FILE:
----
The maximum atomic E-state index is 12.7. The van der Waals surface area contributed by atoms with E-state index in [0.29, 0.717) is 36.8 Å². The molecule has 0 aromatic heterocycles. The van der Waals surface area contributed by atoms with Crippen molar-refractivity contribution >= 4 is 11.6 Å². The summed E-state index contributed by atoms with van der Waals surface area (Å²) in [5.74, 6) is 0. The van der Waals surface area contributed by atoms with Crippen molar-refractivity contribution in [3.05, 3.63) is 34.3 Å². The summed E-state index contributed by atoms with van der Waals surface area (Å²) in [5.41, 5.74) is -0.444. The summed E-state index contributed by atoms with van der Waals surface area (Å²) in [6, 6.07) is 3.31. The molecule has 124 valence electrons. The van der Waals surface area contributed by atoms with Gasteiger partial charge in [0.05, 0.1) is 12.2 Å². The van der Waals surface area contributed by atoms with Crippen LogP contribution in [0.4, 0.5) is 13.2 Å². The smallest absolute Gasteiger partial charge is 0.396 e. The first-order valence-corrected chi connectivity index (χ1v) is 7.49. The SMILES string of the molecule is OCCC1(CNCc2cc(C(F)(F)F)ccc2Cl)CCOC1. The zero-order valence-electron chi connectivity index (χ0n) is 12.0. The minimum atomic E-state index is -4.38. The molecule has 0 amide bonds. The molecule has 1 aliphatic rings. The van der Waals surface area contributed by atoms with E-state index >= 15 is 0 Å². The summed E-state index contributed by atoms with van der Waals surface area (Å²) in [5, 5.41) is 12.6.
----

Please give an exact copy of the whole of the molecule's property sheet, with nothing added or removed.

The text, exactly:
The maximum atomic E-state index is 12.7. The van der Waals surface area contributed by atoms with E-state index in [0.29, 0.717) is 36.8 Å². The molecule has 0 aromatic heterocycles. The van der Waals surface area contributed by atoms with Crippen molar-refractivity contribution >= 4 is 11.6 Å². The summed E-state index contributed by atoms with van der Waals surface area (Å²) in [5.74, 6) is 0. The van der Waals surface area contributed by atoms with Crippen molar-refractivity contribution in [3.05, 3.63) is 34.3 Å². The summed E-state index contributed by atoms with van der Waals surface area (Å²) in [5.41, 5.74) is -0.444. The summed E-state index contributed by atoms with van der Waals surface area (Å²) in [6, 6.07) is 3.31. The molecule has 124 valence electrons. The van der Waals surface area contributed by atoms with Gasteiger partial charge in [0.05, 0.1) is 12.2 Å². The van der Waals surface area contributed by atoms with Crippen LogP contribution in [0.4, 0.5) is 13.2 Å². The smallest absolute Gasteiger partial charge is 0.396 e. The first-order valence-corrected chi connectivity index (χ1v) is 7.49. The SMILES string of the molecule is OCCC1(CNCc2cc(C(F)(F)F)ccc2Cl)CCOC1. The zero-order valence-electron chi connectivity index (χ0n) is 12.0. The minimum atomic E-state index is -4.38. The molecule has 0 amide bonds. The molecule has 1 aliphatic rings. The van der Waals surface area contributed by atoms with E-state index >= 15 is 0 Å². The summed E-state index contributed by atoms with van der Waals surface area (Å²) in [5, 5.41) is 12.6.